A healthy, beautiful smile begins with healthy teeth and gums. The only way to keep them that way is to brush and floss them at least twice every day. Being lax with your oral hygiene care invites gum disease, which can potentially cause tooth loss and loss of facial structure (if those teeth aren’t replaced), and it can even harm your overall health, including your heart, lungs and blood. Fortunately, long-lasting damage to teeth and gums can be avoided.
What is periodontal disease?
Diseased gums are infections in the gum tissue surrounding the teeth and alveolar bone. This bone material is a thick ridge that holds the tooth sockets supporting your teeth. The bone is part of the maxilla and mandible, or jaws. Seeing your dentist twice a year can help prevent and detect serious gum infections so they can be treated (and even reversed if caught early enough).
While gum disease can be painful, you might also notice that your gums feel swollen, go from light pink to bright red and may even bleed when brushing your teeth. Before that happens, you may not notice it when it is still in the early stages. Plaque is the culprit, and it’s the reason why you brush and floss every day, to get rid of the sticky bacterial biofilm that coats and builds up on your teeth. Left unchecked, plaque inflames the gum tissue until it destroys your teeth, jaw and gums.
Look for these periodontal disease warning signs
- Your gums look red instead of pink
- You notice bleeding or pus between teeth
- Your gums are pulling away from the teeth
- Your gums feel sore when you eat, touch them or floss
- You have abnormally bad breath
- Your teeth feel loose
- You notice that your bite has changed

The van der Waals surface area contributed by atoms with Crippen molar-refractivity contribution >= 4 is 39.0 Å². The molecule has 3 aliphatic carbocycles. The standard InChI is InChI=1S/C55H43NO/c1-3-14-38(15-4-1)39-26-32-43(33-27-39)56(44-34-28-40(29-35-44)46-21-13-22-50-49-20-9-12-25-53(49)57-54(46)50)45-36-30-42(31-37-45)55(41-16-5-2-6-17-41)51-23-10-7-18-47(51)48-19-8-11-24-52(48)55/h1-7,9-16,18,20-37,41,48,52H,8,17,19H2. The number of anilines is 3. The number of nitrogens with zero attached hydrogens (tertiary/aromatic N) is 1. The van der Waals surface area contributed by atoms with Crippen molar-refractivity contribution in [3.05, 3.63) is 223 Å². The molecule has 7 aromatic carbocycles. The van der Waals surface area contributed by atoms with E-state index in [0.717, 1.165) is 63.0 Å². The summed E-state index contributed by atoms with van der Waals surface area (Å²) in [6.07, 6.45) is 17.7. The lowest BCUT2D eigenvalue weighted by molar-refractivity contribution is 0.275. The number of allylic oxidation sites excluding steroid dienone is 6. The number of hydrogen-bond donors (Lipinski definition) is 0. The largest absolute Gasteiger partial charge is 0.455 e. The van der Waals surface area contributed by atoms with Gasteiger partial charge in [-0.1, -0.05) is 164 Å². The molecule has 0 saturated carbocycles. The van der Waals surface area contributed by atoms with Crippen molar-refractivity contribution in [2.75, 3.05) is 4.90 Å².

- You find that your dentures aren’t fitting correctly anymore
- You have oral sores around the gumline that linger
Why is your periodontal disease happening?
Plaque buildup from poor oral hygiene habits is a huge reason you can end up at greater risk of periodontal disease. Other factors include having crooked teeth, interfering with your ability to clean properly, allowing plaque to thrive and eventually harden into tartar. For women, pregnancy hormones can affect gum health, as can diabetes. Lifestyle habits like smoking and chewing tobacco and taking certain medications can leave you struggling with poor gum health.
Treating your periodontal disease
Depending on the stage of gum disease, our periodontist may treat your infected gums non-surgically, particularly if caught early on. We may remove tartar buildup that has taken place on a tooth’s root with professional cleanings, scaling and root planing. This involves cleaning and smoothing out the tooth’s surfaces and the root below the gumline, and it can be done more than once. This is important because unchecked bacteria can infect the bone tissue and get into the bloodstream, which can harm your jawbone, heart and general health.
We can prescribe oral or topical medications like antibiotics, such as wearing a special mouth tray to treat the gum tissue and gum pockets. In more advanced stages of periodontal disease, surgery can be done to remove infected gum tissue, protect the tooth roots and stop the supportive bone from being lost. If teeth have been lost to gum disease, you may need dental implants to replace them to maintain healthy jaw function and facial structure.
Protect your oral health by practicing good oral hygiene daily and seeing your dentist regularly. If you have any concerns about your gum health, we welcome you to give our team a call to learn more or schedule a visit with our periodontist. Your teeth and gums will thank you!